Insurance Committee Tackles Small Business Healthcare Costs
The legislature’s Insurance and Real Estate Committee acted on a number of bills prior to its reporting deadline that will affect small business health insurance costs and access.
It’s been a busy session for the committee, which earlier this month also approved a wide-ranging measure designed to provide much-needed healthcare insurance relief for struggling Connecticut small businesses.
The bill provides nonprofit groups, trade associations, and their employer members two pathways to obtain more affordable, higher quality health insurance.
The committee approved HB 6710 earlier in the month, which provides a pathway for small employers to aggregate buying power and purchase large group health insurance, on a 9-3 bipartisan vote.
The nonpartisan Office of Legislative Research released its analysis of HB 6710 March 30, confirming the bill includes consumer protections, supports state and federal health benefit mandates, and provides for strong regulatory oversight.
That bill eliminates all assessments and fees charged by the state’s health insurance exchange and cuts the premium tax levied on domestic and foreign insurers from 1.5% to 1%.
CBIA’s Wyatt Bosworth testified in support of the bill at an earlier public hearing, telling the committee that “state taxes, assessments and fees continue to be major cost drivers for small employers who offer fully insured small group health insurance for their employees.”
Section one would completely eliminate all assessments and fees on the Access Health CT exchange, which exchange covered over 27,000 lives through small group health insurance products last year.
By eliminating this annual assessment, more than $32 million will be returned to small employers and individuals on the exchange.
To put this $32 million in perspective, the average annual cost of the assessment to a family of four is $244.
Sections 4 and 5 reduce the premium tax levied on domestic and foreign insurers from 1.5% to 1.0%.
This benefits more than 106,000 lives enrolled in on-exchange and off-exchange plans, reducing the annual policy premium cost for a family of four policy by approximately $540.
Health Benefit Mandates
A measure requiring that all health benefit mandate proposals be referred to the Connecticut Insurance Department for an in-depth cost-benefit analysis received broad committee support.
Under HB 6711, the committee receives the analysis the following month, essentially ensuring both chambers have important information regarding the mandate’s cost impact on the individual and small group markets.
Bosworth told the committee that “health benefit mandates drive up small business health insurance costs because with each new requirement, insurers must expand coverage to include additional services or devices.”
“This increases the cost of health insurance premiums, and those increases are passed directly onto enrollees,” he said.
“These increases are detrimental to small employers, who are not required to offer health insurance pursuant to the Affordable Care Act, but choose to do so.”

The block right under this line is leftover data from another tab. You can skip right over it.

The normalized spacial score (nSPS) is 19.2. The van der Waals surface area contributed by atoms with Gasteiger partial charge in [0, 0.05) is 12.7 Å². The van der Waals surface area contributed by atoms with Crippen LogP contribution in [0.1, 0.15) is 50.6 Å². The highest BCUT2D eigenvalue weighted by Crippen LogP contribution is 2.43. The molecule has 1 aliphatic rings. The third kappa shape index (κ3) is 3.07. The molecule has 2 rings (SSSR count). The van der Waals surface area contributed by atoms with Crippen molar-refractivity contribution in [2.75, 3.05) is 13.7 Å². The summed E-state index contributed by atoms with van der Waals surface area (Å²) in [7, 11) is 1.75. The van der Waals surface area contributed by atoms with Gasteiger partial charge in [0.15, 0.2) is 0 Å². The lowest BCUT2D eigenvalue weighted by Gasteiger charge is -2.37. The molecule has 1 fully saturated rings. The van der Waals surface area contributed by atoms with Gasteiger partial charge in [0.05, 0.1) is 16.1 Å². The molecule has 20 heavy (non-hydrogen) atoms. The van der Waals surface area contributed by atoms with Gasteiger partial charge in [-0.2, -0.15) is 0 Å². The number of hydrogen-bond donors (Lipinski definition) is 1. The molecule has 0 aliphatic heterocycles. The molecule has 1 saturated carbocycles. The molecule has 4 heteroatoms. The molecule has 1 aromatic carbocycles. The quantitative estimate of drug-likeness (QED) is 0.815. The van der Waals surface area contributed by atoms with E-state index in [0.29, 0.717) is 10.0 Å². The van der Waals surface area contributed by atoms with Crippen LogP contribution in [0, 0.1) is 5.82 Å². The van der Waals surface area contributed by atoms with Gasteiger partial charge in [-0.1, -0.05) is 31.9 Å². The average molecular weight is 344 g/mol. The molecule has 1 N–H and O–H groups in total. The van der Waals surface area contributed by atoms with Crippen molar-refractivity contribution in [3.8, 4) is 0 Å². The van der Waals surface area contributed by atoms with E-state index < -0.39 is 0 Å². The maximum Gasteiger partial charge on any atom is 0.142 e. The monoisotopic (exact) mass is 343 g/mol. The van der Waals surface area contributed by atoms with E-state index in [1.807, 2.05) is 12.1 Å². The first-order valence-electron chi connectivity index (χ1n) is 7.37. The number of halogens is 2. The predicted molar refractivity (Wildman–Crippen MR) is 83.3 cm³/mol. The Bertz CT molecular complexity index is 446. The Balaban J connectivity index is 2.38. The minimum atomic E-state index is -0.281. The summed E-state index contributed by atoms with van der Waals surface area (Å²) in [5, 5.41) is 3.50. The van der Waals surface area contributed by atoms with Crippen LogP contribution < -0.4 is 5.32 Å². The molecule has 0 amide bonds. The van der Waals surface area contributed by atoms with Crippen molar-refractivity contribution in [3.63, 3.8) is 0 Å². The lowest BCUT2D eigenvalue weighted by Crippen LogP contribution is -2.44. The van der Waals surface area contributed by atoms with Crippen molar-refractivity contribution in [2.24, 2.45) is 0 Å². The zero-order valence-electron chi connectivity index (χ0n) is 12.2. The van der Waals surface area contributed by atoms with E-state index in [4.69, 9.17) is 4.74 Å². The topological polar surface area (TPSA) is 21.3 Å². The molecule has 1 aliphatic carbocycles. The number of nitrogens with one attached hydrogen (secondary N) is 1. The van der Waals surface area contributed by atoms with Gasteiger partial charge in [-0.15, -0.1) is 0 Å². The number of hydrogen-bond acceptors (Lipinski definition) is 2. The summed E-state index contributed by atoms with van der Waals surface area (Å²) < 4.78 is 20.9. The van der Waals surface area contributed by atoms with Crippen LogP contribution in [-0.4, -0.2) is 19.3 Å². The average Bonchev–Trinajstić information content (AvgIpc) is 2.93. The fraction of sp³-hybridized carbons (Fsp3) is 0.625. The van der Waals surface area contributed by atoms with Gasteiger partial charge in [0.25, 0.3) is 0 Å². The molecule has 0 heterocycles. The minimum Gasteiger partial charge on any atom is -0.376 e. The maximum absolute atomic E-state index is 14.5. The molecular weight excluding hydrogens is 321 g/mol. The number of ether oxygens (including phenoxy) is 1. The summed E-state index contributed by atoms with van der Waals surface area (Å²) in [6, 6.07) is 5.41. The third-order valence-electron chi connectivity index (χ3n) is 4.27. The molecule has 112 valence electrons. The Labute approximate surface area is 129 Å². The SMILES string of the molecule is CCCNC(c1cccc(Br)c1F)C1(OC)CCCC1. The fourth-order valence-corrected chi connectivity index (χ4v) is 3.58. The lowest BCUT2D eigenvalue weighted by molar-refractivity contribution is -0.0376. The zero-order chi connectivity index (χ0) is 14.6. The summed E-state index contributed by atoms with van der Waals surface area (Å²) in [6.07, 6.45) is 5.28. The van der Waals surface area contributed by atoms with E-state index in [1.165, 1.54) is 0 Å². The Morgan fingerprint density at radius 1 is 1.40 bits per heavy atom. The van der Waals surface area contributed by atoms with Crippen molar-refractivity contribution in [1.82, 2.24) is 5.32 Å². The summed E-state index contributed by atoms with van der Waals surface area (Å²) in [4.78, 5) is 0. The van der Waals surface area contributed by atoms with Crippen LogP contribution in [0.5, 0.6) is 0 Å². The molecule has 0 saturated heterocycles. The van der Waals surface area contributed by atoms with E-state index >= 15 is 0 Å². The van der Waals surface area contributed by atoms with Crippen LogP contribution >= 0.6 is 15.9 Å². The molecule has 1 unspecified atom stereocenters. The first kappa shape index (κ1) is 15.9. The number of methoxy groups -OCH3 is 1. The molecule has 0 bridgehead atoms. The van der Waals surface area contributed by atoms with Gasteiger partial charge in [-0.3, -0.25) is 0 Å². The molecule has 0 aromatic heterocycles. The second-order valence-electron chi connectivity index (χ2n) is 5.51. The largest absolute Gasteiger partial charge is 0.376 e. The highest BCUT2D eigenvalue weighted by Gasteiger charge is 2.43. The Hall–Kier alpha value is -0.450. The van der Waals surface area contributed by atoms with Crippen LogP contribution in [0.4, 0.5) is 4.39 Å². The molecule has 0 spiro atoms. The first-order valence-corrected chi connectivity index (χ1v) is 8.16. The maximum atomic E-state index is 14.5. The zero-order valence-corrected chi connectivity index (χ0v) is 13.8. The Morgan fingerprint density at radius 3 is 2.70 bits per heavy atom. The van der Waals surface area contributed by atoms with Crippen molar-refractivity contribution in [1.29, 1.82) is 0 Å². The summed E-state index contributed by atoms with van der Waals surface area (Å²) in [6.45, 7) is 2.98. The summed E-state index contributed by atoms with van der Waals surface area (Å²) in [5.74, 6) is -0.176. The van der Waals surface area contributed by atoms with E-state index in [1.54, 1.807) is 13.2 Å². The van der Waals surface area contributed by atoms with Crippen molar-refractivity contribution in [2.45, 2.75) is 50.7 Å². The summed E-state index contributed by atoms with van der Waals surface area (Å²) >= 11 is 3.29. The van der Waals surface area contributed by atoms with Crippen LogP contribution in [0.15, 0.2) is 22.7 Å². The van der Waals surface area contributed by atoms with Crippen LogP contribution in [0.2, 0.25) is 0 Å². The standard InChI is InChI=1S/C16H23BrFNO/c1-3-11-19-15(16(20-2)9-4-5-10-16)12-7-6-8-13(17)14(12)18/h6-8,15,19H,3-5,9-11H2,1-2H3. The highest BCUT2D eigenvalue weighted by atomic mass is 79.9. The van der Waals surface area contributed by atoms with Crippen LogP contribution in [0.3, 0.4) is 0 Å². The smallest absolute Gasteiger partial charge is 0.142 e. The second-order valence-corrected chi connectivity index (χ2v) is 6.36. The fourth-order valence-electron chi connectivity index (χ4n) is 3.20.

Despite health benefit mandates being a significant cost driver for those enrolled in fully insured plans, the General Assembly continues to pass legislation enabling new mandates despite having no cost-benefit information.
The committee took no action on SB 976, which featured over 20 new health benefit mandates for the individual and small group markets.
CBIA opposed the bill because of its extraordinary cost impact on small business health insurance plans.
SB 976 mandated a number of new benefits, including postpartum care, emergency contraceptive drugs, bariatric surgery, equine therapy, peer support specialists, and more.
The committee voted 10-2 to advance SB 983, which implements some of Gov. Ned Lamont’s budget proposals.
The bill limits out-of-network costs for inpatient and outpatient hospital services to 150% of the Medicare rate and prohibits the use of anti-competitive contracting terms.
Sections 1 and 2 are similar to HB 6620 and use language based on the National Academy for State Health Policy’s Model to Address Anticompetitive Terms in Health Insurance Contracts.
Both sections prohibit new, amended, or renewed healthcare contracts on or after Jan. 1, 2024 from including (1) anti-tiering clauses; (2) anti-steering clauses; (3) all-or-nothing clauses; and (4) gag clauses.
Additionally, section 3 limits out-of-network costs for inpatient and outpatient hospital services to 150% of the Medicaid rate (the bill was amended to increase this from 100% of the Medicaid rate).
The Governor’s office told the committee that a “fixed and reasonable out-of-network rate can reduce in-network negotiated rates, encourage in-network participation, and reduce overall spending by limiting the value of the option of staying out-of-network, which providers can use to increase their prices.”
The Connecticut Hospital Association opposed section 3, arguing that the cap would be financially devastating to hospitals and health systems.
The Connecticut Association of Health Plans supported section 3, noting that the establishment of a Medicare reference baseline for out-of-network reimbursement will incentivize providers to go in-network.
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